The Trump administration has withdrawn or paused more than 1,500 rulemakings. This total vastly exceeds the number under President Obama at this period of his administration, and roughly parallels the number under President George W. Bush. Trump has blocked more rulemakings deemed “significant” due to their economic impact or other factors than Bush. These findings are the focus of a new Public Citizen report.
The Trump administration has bragged that it has eliminated “nearly 1,000 regulations.” This claim is somewhat misleading. In fact, most of the regulations that the administration claims to have scuttled were rulemakings in progress that had yet to be finalized, as opposed to regulations already on the books that have been eliminated.
The status of ongoing rulemakings is reported by the Office of Management and Budget in a document called the Unified Agenda that is published twice a year. The Unified Agenda tracks a rulemaking’s progress, essentially from the proposed or prerule rule stage to its completion. Rulemakings can be categorized as “long term actions,” which generally means that they are not progressing very rapidly. Rulemakings can also be categorized as “withdrawn,” meaning that they have been cancelled prior to completion. (In a somewhat recent development, rulemakings may be put on an “inactive list,” which the Trump administration publishes separately from the Unified Agenda.)
This report examines nearly 20 years of Unified Agenda data to determine how the number of halted or delayed rulemakings on Trump’s first three agendas compares to the number of delayed or withdrawn rulemakings on the first three agendas of the Obama and George W. Bush administrations. It also examines changes to the list of inactive regulations. Rulemakings that have been halted or delayed make up the bulk of regulations to which Trump Press Secretary Sarah Sanders was referring when she bragged about the administration had “gotten rid of 1,000 regulations.”
We count rulemakings that have been halted as those listed as withdrawn on the Unified Agenda. We count as delayed those rulemakings that are listed for the first time on the “long-term actions” stage or moved to the inactive list.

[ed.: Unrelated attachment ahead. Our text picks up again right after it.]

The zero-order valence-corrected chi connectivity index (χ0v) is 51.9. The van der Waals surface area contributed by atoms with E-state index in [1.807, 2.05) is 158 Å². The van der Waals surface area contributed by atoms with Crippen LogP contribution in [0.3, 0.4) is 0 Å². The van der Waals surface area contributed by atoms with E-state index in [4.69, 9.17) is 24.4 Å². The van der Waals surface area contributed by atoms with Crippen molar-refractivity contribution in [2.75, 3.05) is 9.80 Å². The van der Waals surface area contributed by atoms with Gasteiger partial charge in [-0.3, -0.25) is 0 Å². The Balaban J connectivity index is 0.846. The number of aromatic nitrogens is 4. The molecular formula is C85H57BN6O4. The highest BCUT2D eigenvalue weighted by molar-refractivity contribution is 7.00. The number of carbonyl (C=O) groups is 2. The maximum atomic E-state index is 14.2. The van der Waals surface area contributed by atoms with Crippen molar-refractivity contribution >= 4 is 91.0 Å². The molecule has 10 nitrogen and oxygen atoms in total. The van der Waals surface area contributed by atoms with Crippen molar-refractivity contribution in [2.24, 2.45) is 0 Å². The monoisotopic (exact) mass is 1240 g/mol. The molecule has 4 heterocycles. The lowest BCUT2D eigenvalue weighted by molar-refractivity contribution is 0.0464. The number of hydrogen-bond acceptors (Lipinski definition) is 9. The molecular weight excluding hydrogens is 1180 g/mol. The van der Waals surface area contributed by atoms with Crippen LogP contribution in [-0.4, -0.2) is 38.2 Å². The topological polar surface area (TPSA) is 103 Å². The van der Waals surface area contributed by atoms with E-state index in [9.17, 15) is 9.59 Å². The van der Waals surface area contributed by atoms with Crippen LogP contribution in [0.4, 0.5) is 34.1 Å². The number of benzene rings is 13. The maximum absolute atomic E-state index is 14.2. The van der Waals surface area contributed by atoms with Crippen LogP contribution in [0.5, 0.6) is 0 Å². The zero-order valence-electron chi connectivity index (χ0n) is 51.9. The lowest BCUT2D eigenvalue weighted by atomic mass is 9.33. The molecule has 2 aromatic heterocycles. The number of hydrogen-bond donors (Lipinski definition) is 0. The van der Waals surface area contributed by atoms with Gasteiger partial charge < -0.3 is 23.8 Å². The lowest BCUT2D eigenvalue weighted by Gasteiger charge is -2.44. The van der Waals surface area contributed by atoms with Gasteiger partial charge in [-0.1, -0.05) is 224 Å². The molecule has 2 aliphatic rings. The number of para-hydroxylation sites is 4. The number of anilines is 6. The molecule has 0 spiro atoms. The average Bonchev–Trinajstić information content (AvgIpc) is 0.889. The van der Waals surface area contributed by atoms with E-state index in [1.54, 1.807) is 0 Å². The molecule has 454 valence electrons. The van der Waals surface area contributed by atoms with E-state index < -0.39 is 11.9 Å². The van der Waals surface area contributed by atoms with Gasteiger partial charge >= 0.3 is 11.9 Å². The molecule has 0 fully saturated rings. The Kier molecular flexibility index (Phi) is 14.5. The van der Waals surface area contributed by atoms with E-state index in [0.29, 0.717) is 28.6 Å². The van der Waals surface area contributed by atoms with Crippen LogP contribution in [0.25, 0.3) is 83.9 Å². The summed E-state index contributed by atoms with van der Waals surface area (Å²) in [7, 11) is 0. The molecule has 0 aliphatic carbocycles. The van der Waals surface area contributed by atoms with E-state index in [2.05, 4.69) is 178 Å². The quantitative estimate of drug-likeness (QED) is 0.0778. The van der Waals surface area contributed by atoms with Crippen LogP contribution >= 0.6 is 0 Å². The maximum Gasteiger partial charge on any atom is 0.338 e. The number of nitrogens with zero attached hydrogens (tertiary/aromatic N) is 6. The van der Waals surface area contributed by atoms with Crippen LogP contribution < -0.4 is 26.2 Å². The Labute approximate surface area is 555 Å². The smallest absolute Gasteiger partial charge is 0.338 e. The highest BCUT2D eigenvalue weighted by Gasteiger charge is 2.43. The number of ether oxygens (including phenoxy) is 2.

The entire report can be read here. These are our findings at a glance:
1 – Withdrawn rulemakings – The Trump administration has withdrawn more than 780 rulemakings. That is an 85 percent increase compared to the Obama administration’s first three agendas and a 3 percent decrease compared to the first three agendas submitted by the George W. Bush administration.
Of Trump’s withdrawn rulemakings, 279 were deemed “significant.” Rulemakings are given the status of “economically significant” if they are projected to have an economic impact of more than $100 million and are given “other significant” status if they meet certain criteria, such as raising novel policy issues or affecting multiple agencies. The Trump administration’s number of significant rulemakings withdrawn by this point in the president’s term was 77 percent more than the Obama administration and 26 percent more than the George W. Bush administration.
2 – Active rulemakings moved to long-term – The Trump administration moved 583 rulemakings to long-term actions over its first three agendas. The total is 28 percent more than the Obama administration but 16 percent less than the Bush administration.
Of these, 209 were significant. That total is 7 percent more than the Obama administration total but 12 percent less than the Bush administration’s.
3 – Rulemakings moved to inactive – The Trump administration moved 328 rulemakings to inactive status. Of these, 41 percent were significant.
Examples of rulemakings that the Trump administration has terminated or postponed include one that would have addressed the hazards that led to the 2010 Upper Big Branch mine disaster, which killed 29 people.
Others would have protected workers from vehicles backing up, which are one of the top causes of workplace fatalities, prevent explosions from combustible dust and reduce emissions of the potent greenhouse gas methane, to name a few.
The data in this report show that Trump has already scuttled hundreds public protections. The data are telling. But what the data do not convey is the human cost. As a result of the administration’s deregulatory fervor, there will be no combustible dust standard anytime soon. The hazards exposed in the Upper Big Branch mine disaster won’t be addressed. Efforts to prevent backover deaths in the workplace, to make trains safer, and to reduce greenhouse gases have all been blocked, for now.
This regulatory inaction will lead to preventable death and disease. While we may not yet know the names of those needlessly killed or injured by the administration’s determined inaction, we do know that people will die and suffer needlessly.